African Union pledges to reinforce its Somalia force

Ugandan President Yoweri Museveni: "They [the AU peacekeepers] are confused"

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African Union leaders have agreed to reinforce the AU peacekeeping force in Somalia to tackle al-Shabab militants.

At a summit in Uganda, they approved a request to send 2,000 more troops to the Somali capital Mogadishu.

Rules of engagement are to be changed to allow the troops to fire first if they are facing imminent attack.

Ugandan President Yoweri Museveni had wanted a tougher mandate to "eliminate" the al-Qaeda linked group that allowed forces to go on the offensive.

He told the BBC that AU peacekeepers were "confused" by the current mandate.

"They don't understand what they are doing. So they need a robust answer, a robust incisive answer," he said.

Dozens of people were killed two weeks ago in twin bomb attacks in Uganda's capital, Kampala, which al-Shabab said it had carried out.

Analysis

With a limited mandate the AU peacekeepers have almost been sitting ducks because they could respond only after being attacked by al-Shabab and other insurgents.

Angered by the bomb attacks in Kampala, President Yoweri Museveni wanted the green light for an all-out offensive.

The AU heads of state have chosen the somewhat safer middle ground; the peacekeepers can carry out pre-emptive attacks but there will be no change of mandate.

This decision is unlikely to make a significant difference on the ground but should help shore up the transitional government, especially if more equipment and troops arrive soon.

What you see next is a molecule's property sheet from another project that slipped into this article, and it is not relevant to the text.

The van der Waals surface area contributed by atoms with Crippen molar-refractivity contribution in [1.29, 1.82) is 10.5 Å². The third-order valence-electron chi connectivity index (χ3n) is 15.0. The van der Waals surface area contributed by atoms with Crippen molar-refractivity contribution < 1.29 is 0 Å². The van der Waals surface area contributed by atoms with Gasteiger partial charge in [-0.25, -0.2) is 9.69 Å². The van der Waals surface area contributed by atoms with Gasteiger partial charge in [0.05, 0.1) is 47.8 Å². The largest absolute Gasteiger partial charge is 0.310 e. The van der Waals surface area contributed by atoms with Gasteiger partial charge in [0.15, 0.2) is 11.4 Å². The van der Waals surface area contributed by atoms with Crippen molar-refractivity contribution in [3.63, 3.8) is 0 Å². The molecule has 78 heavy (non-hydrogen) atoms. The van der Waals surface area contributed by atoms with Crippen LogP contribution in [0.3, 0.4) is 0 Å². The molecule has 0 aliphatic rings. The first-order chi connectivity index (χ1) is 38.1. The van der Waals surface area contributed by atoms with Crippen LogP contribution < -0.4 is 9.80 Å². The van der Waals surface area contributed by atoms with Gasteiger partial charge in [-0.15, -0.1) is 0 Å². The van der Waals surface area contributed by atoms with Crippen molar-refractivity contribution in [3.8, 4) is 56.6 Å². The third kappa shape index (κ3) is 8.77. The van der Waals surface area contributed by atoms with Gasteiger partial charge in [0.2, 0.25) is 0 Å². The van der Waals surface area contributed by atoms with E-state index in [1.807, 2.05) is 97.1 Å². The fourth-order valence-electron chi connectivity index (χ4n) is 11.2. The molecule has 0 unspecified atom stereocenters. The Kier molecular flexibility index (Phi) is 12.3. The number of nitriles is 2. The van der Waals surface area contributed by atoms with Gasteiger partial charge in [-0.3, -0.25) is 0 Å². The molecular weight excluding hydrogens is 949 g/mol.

However the presence of more foreign troops in Somalia and the deaths of more civilians could well play right into the hands of al-Shabab.

It wants to paint the AU mission, like the earlier Ethiopian intervention, as a foreign invasion and in so doing gain more support from Somalis and possibly jihadists way beyond the country's borders.

Mr Museveni's call for the AU force to be able to go on the offensive against al-Shabab was not taken up by the African Union leaders, but the force will now be able to carry out pre-emptive attacks against the hard-line Islamist insurgents.

The summit also approved requests for new equipment for the force.

Troops from Uganda form a large part of the AU's 6,000-strong peacekeeping mission in Somalia. Burundi is the only other country to contribute to the force, known as Amisom.

BBC East Africa correspondent Will Ross says the extra 2,000 troops are likely to come from Guinea and Djibouti - as previously announced - but precise numbers and dates for their deployment remain unclear.

Before the Kampala summit, Somalia's embattled UN-backed government had asked for troops from Muslim countries to prevent al-Shabab portraying the AU force as "infidels".

Both Guinea and Djibouti have Muslim majorities.

The government, backed by the AU, controls only a few parts of the capital, Mogadishu, while al-Shabab and its allies run much of southern Somalia.

The African leaders gathered in Kampala amid tight security and a heavy military presence.

They observed a two-minute silence for the victims of the 11 July bomb attacks, which targeted people who were watching the football World Cup final at a Kampala restaurant and a sports ground.

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Mr Museveni told AU delegates that "many of the organisers" of the attack had been arrested and their interrogation was "yielding very good information".

In a statement released before the meeting, Mr Museveni said the attacks would worsen al-Shabab's situation.

"These reactionary groups have now committed aggression against our country," the statement said. "We have a right of self-defence. We shall now go for them."

Our correspondent says there is concern that any offensive against al-Shabab could increase the number of civilian deaths and make the AU mission extremely unpopular with the Somali population.

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